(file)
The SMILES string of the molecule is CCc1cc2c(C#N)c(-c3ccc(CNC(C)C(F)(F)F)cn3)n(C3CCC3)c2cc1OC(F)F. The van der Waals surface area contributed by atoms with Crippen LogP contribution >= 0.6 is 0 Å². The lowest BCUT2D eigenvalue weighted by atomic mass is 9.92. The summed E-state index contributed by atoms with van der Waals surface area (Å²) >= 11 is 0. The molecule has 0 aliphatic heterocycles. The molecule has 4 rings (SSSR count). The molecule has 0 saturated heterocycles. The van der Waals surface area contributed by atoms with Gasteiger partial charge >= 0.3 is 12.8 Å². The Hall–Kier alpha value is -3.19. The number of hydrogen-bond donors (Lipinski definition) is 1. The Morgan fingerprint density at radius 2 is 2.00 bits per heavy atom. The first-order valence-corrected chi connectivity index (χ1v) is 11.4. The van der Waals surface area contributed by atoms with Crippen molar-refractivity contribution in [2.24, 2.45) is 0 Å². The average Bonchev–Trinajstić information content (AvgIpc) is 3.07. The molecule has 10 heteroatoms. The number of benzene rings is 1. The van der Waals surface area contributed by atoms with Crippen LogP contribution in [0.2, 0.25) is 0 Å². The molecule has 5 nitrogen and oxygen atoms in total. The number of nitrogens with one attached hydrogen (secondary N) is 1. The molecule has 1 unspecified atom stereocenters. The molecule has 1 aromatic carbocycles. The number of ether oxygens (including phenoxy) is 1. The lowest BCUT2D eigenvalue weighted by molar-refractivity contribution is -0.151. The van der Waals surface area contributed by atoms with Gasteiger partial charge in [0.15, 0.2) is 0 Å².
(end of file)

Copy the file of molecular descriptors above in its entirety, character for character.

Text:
The SMILES string of the molecule is CCc1cc2c(C#N)c(-c3ccc(CNC(C)C(F)(F)F)cn3)n(C3CCC3)c2cc1OC(F)F. The van der Waals surface area contributed by atoms with Crippen LogP contribution >= 0.6 is 0 Å². The lowest BCUT2D eigenvalue weighted by atomic mass is 9.92. The summed E-state index contributed by atoms with van der Waals surface area (Å²) >= 11 is 0. The molecule has 0 aliphatic heterocycles. The molecule has 4 rings (SSSR count). The molecule has 0 saturated heterocycles. The van der Waals surface area contributed by atoms with Gasteiger partial charge >= 0.3 is 12.8 Å². The Hall–Kier alpha value is -3.19. The number of hydrogen-bond donors (Lipinski definition) is 1. The Morgan fingerprint density at radius 2 is 2.00 bits per heavy atom. The first-order valence-corrected chi connectivity index (χ1v) is 11.4. The van der Waals surface area contributed by atoms with Crippen molar-refractivity contribution in [2.24, 2.45) is 0 Å². The average Bonchev–Trinajstić information content (AvgIpc) is 3.07. The molecule has 10 heteroatoms. The number of benzene rings is 1. The van der Waals surface area contributed by atoms with Crippen LogP contribution in [0.2, 0.25) is 0 Å². The molecule has 5 nitrogen and oxygen atoms in total. The number of nitrogens with one attached hydrogen (secondary N) is 1. The molecule has 1 unspecified atom stereocenters. The molecule has 1 aromatic carbocycles. The number of ether oxygens (including phenoxy) is 1. The lowest BCUT2D eigenvalue weighted by molar-refractivity contribution is -0.151. The van der Waals surface area contributed by atoms with Gasteiger partial charge in [0.15, 0.2) is 0 Å².